I was served 2 months notice to move out of a rental house recently by letter as the landlord wanted their house back. However, a few weeks later and having had no subsequent contact from the estate agent/landlord, I was wondering what would happen if someone in a similar situation claimed to, or actually did not, receive the letter.

The letter was not sent via recorded delivery, maybe that's normally what happens and it solves this problem? Essentially though there is no proof I received the letter whatsoever and they are required to give two months notice. So it may be a week before moving date and the landlord contacted the tenant asking how moving out was going etc. and the tenant has no idea what they were talking about because the letter got lost.

Would they then be required to give 2 months notice from that point on, or could they just claim they served the notice and kick the tenant out anyway?

1 Answer 1


Assuming you have an assured shorthold tenancy, it's not the landlord himself that can evict you.

The process is that he serves you notice, and if you don't move by the time the notice period ends, then he has to go to court in order to obtain a court order to end the tenancy.

The landlord must demonstrate to the court that he has properly served notice to the tenant. This is a bit of a grey area, but this article suggests that, to avoid ambiguity, the landlord should either use recorded delivery (which would provide proof as to whether or not the tenant received it), or deliver it by hand with an independent witness present.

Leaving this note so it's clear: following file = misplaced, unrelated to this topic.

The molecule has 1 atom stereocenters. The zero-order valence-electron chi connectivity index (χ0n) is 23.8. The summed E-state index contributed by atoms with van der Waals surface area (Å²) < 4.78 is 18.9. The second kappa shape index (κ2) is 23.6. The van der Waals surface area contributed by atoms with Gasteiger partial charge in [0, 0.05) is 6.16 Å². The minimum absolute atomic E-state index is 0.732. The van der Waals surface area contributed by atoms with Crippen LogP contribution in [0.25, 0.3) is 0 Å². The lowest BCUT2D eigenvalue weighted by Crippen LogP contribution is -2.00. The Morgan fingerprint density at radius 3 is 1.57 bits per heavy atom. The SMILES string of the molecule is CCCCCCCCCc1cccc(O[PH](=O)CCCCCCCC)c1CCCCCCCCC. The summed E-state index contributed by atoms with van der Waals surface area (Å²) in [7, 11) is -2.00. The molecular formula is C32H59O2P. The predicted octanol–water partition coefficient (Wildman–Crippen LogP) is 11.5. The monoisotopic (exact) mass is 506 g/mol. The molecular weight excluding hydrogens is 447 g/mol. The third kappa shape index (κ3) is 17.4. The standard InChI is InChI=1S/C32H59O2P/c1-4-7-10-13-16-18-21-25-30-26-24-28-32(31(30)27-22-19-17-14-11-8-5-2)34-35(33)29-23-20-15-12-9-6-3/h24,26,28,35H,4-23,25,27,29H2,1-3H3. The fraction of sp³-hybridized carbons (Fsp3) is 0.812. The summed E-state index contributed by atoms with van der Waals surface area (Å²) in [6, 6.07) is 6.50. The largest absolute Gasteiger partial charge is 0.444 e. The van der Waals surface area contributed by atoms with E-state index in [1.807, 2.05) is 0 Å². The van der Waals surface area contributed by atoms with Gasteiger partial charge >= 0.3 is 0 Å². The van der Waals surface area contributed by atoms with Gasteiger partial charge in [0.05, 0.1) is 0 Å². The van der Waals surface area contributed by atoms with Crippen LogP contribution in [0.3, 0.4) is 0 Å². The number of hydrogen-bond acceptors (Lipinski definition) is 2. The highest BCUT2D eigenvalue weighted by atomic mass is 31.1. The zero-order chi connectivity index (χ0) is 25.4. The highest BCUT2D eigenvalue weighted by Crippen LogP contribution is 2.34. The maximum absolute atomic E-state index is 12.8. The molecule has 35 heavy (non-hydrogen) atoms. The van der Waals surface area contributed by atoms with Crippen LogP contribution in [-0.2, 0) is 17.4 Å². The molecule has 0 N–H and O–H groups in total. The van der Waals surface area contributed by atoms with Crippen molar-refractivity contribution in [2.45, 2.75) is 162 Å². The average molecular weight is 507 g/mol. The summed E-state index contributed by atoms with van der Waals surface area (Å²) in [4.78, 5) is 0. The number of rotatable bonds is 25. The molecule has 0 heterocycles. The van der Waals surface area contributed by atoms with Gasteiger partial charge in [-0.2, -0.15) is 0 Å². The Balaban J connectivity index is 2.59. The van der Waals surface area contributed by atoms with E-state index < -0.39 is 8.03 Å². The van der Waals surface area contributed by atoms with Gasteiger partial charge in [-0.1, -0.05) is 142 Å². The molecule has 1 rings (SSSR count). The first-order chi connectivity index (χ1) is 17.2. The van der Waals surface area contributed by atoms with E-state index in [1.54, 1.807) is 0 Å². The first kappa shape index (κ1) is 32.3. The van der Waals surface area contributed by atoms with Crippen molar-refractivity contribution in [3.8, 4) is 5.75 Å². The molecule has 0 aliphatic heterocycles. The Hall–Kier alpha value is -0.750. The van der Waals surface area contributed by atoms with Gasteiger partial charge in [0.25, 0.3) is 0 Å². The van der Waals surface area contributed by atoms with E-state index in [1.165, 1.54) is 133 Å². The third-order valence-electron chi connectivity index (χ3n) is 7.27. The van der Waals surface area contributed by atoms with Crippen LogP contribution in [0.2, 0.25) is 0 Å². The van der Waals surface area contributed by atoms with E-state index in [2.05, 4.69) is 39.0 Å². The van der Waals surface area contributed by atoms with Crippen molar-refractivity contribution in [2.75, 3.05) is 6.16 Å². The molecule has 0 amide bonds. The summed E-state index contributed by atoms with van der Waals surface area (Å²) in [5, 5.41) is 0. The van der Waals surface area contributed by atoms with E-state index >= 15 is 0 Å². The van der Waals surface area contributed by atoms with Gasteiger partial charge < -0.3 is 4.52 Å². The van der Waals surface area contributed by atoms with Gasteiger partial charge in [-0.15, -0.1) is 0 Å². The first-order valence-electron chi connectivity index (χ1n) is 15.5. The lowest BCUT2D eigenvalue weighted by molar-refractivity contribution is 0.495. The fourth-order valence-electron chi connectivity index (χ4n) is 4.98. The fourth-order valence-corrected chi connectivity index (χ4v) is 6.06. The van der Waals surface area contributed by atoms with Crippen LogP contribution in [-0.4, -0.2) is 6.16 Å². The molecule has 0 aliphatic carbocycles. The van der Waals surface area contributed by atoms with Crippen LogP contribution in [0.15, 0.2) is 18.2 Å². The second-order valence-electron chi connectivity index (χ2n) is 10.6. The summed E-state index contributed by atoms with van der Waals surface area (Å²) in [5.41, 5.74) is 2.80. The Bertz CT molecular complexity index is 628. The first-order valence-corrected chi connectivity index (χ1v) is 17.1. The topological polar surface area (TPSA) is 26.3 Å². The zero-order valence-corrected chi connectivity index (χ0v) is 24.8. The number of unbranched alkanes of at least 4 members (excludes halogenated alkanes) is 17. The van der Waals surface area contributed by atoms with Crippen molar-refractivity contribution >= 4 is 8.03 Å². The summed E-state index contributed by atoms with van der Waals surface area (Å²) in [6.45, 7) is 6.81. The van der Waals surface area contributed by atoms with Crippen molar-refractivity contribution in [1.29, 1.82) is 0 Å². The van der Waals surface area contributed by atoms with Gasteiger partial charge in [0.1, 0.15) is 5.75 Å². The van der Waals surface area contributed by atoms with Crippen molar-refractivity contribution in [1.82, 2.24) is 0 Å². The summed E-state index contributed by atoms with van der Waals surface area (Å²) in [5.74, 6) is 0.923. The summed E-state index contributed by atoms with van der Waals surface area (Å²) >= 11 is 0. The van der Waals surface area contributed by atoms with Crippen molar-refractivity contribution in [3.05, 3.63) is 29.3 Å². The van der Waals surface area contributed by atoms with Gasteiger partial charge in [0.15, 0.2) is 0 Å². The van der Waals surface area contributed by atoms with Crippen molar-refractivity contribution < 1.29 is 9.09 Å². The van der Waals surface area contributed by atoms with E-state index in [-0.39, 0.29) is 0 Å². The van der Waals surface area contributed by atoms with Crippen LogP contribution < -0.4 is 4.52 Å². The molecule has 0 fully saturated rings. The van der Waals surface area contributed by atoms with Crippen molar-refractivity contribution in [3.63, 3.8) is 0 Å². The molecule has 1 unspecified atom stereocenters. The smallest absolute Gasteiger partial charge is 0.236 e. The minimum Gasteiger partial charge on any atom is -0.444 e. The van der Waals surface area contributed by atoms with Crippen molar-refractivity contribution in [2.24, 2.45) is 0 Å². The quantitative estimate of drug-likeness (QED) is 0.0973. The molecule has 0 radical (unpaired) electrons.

In the case of a section 21 "no fault" eviction, the only defence a tenant has is that the correct procedure has not been followed. So it is in the landlord's interest to ensure that notice has been received beyond any doubt.

  • In other words, this particular landlord made a mistake by not sending via recorded delivery which could be very costly if he had an unscrupulous tenant who doesn't mind lying.
    – gnasher729
    Commented Apr 12, 2018 at 14:19
  • 1
    @gnasher729: Yes, though it merely delays the (probably) inevitable. Commented Apr 12, 2018 at 14:21
  • I'm not sure that the landlord did make a mistake. There is a presumption that first class letters are delivered in two days. This is rebuttable, but the onus would be on the tenant to provide evidence (for example, testimony) that they didn't receive the notice to quit. Commented Apr 12, 2018 at 14:54
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    @MartinBonner: yes, the tenant would have to state, in court, that he didn't receive the notice, and the judge would have to believe him. Also, as the linked article discusses in some detail, proof of posting is not the same as proof of delivery to the tenant. Commented Apr 12, 2018 at 14:57
  • Recorded delivery is quite cheap compared to all the possible trouble that could happen if the tenant is lying, so I'd say not using recorded delivery here is a mistake.
    – gnasher729
    Commented Apr 13, 2018 at 11:38

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